When starting out in woodworking, most think they will never be able to afford all the tools they need/want/desire. But with patience, and the accumulation of years, the gaps fill to a point where, at least I don't feel limited by the tool set I have. In some cases, that means that while I might have multiples of some things (shiny planes & shaves) I might be missing some basic functionality that many others assume as first rung tool ladder purchases (power miter saw, plunge base router). I often find it surprising to compare tools with other woodworkers, and find we often have odd gaps where our tool paths diverged either from specialty, ethics (power/hand), space, or finances.
This is a long way to say I don't have sawhorses. I've never owned them. Whenever I needed them I had always somehow made do with some other temporary support and thought "I should get some saw horses" and then do nothing until the next time they would be handy... Of course there are numerous great designs (intrigued with the knock down burro design,) and they can even be purchased, but that all seemed like something I'd get to someday, but never did.
What I did have was a crazy PVC pipe monstrosity. This bulky, ugly cage was something I knocked together a couple of years ago when I was enamored by the material and I was getting into Gymnastic Strength Training. I made this contraption to do parallel bar dips. I never really liked it, but figured, "no problem, I'll be up to using rings for everything in no time!" Narrator: He did not quickly progress to rings. (Rings are hard). While I do hope to get fully on to those ring progressions, I finally decided the cage had to go and I needed something better. I landed on Krenovian parallel bars.
To be honest, I had not really liked the design before. They always seemed a bit too precious and complicated and light duty for the somewhat rough, disposable nature of sawhorses (though certainly not the most complicated I've seen) Still, I landed on them because of the lack of protuberances in the undercarriage interfering with their (or rather my) action. I also admit they look nicely stored away, and would certainly match my emerging shop vibe once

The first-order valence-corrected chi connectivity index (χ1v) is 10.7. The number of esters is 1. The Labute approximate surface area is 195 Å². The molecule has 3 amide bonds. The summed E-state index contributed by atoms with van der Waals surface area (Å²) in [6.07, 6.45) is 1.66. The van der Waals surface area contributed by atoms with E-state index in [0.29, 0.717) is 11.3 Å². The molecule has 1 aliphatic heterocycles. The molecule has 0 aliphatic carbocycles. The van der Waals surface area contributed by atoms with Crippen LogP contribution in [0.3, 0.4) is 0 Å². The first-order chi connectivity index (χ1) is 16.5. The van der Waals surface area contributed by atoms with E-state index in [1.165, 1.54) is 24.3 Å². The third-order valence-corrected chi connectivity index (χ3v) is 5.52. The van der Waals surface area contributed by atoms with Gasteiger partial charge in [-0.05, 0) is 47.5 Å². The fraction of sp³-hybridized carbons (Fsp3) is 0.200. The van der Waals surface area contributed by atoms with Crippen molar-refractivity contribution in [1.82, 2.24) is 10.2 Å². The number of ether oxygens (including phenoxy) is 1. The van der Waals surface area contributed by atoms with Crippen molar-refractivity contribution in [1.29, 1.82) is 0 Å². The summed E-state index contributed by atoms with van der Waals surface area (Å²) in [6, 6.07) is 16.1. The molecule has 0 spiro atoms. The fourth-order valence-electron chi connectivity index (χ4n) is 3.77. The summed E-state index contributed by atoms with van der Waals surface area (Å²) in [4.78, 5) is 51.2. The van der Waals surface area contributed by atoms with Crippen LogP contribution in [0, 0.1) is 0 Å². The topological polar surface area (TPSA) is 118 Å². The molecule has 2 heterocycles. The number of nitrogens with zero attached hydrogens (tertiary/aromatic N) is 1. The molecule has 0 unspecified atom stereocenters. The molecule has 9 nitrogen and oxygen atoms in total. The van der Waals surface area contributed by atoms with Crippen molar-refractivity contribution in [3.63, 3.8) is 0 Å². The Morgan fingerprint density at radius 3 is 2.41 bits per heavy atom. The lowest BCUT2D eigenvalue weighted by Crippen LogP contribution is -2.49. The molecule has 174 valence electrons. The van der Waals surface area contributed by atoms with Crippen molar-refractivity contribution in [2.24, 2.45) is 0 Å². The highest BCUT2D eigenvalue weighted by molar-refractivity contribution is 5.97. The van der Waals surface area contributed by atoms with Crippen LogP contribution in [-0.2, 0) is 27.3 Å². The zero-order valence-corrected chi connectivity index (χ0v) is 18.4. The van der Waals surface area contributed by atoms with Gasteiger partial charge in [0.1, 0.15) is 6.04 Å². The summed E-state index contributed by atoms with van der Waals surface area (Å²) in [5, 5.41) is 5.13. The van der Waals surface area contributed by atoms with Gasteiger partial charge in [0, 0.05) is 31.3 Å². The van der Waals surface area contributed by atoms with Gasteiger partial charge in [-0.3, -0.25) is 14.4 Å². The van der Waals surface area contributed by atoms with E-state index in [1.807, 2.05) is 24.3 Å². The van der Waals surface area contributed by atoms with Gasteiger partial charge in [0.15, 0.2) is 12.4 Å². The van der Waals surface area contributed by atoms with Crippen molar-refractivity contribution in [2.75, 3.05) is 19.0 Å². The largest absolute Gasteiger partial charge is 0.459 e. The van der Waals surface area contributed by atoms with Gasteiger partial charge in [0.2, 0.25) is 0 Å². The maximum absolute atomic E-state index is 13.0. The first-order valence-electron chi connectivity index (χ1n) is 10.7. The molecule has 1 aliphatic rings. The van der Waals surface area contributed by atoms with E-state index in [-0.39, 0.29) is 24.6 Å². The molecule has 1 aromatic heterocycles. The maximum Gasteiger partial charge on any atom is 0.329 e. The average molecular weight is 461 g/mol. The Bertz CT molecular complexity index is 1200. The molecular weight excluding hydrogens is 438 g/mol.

While I'm pretty sure I could have come made them from memory, or customizing based on an image search, I recalled an old Fine Woodworking article on the topic. I found the one I was after (with of course some time rummaging through adjacent articles as one does when going through FWW) and found the one I remembered.
It was by Anissa Kapsales I didn't recall this fact, in fact at the time I read this originally, I didn't "know" her at all. If you don't, she is a delight and adds a lot of fun to Shop Talk Live podcast which is a must listen if you are this far into this post and not bored to tears. I got no little kick out of this, it was like finding out the interesting person you met as an adult, actually was in your high school and you just hadn't known them then.
I did make a few alterations to the design; it seems the designer had prioritized their function as sawhorses over gymnastic parallel bars, weird. This would not do for me, but I did compromise and make them a little shorter than initially planned so they can (with a simple plywood top panel) also stand in as out feed support for my table saw. (Yeah, the irony of another simple thing that I've somehow avoided) I also raised the lower stretcher a bit to better balance the split and to align with my saw bench height. I used some different thicknesses based on scraps I already had on hand, and I rounded the top edges and added an angle cut to tweak the feel/look to taste.